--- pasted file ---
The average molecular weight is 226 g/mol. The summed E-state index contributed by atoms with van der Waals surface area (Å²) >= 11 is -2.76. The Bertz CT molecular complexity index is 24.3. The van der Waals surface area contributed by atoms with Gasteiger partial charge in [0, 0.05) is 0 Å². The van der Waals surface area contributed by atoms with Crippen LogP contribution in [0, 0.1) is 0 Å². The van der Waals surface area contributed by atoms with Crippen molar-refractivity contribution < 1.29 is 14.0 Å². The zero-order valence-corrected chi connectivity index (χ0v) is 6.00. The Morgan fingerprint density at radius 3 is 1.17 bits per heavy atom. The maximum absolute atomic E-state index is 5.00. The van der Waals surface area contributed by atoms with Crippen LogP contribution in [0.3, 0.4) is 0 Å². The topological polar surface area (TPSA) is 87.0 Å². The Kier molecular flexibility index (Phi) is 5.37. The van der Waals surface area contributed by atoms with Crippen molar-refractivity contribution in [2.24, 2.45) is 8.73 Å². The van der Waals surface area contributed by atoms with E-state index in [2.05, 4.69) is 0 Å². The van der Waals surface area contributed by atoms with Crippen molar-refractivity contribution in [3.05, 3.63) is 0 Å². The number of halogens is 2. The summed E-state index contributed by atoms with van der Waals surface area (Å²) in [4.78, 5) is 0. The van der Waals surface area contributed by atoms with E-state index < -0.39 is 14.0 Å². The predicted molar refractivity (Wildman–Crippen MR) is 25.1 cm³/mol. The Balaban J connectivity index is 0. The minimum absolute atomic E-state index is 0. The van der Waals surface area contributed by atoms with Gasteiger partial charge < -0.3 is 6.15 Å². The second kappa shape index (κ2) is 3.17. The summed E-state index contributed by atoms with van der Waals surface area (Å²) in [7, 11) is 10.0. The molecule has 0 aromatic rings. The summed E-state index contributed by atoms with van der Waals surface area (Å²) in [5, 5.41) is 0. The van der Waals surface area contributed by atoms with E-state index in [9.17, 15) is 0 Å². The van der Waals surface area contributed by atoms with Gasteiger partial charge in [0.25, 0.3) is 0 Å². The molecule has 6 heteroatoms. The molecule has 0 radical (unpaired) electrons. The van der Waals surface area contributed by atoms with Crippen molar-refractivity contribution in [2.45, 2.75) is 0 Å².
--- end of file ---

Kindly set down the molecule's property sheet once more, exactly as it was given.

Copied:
The average molecular weight is 226 g/mol. The summed E-state index contributed by atoms with van der Waals surface area (Å²) >= 11 is -2.76. The Bertz CT molecular complexity index is 24.3. The van der Waals surface area contributed by atoms with Gasteiger partial charge in [0, 0.05) is 0 Å². The van der Waals surface area contributed by atoms with Crippen LogP contribution in [0, 0.1) is 0 Å². The van der Waals surface area contributed by atoms with Crippen molar-refractivity contribution < 1.29 is 14.0 Å². The zero-order valence-corrected chi connectivity index (χ0v) is 6.00. The Morgan fingerprint density at radius 3 is 1.17 bits per heavy atom. The maximum absolute atomic E-state index is 5.00. The van der Waals surface area contributed by atoms with Crippen LogP contribution in [0.3, 0.4) is 0 Å². The topological polar surface area (TPSA) is 87.0 Å². The Kier molecular flexibility index (Phi) is 5.37. The van der Waals surface area contributed by atoms with Crippen molar-refractivity contribution in [2.24, 2.45) is 8.73 Å². The van der Waals surface area contributed by atoms with E-state index in [2.05, 4.69) is 0 Å². The van der Waals surface area contributed by atoms with Crippen molar-refractivity contribution in [3.05, 3.63) is 0 Å². The number of halogens is 2. The summed E-state index contributed by atoms with van der Waals surface area (Å²) in [4.78, 5) is 0. The van der Waals surface area contributed by atoms with E-state index < -0.39 is 14.0 Å². The predicted molar refractivity (Wildman–Crippen MR) is 25.1 cm³/mol. The Balaban J connectivity index is 0. The minimum absolute atomic E-state index is 0. The van der Waals surface area contributed by atoms with Gasteiger partial charge < -0.3 is 6.15 Å². The second kappa shape index (κ2) is 3.17. The summed E-state index contributed by atoms with van der Waals surface area (Å²) in [7, 11) is 10.0. The molecule has 0 aromatic rings. The summed E-state index contributed by atoms with van der Waals surface area (Å²) in [5, 5.41) is 0. The van der Waals surface area contributed by atoms with E-state index in [9.17, 15) is 0 Å². The van der Waals surface area contributed by atoms with Gasteiger partial charge in [0.25, 0.3) is 0 Å². The molecule has 6 heteroatoms. The molecule has 0 radical (unpaired) electrons. The van der Waals surface area contributed by atoms with Crippen molar-refractivity contribution in [2.45, 2.75) is 0 Å².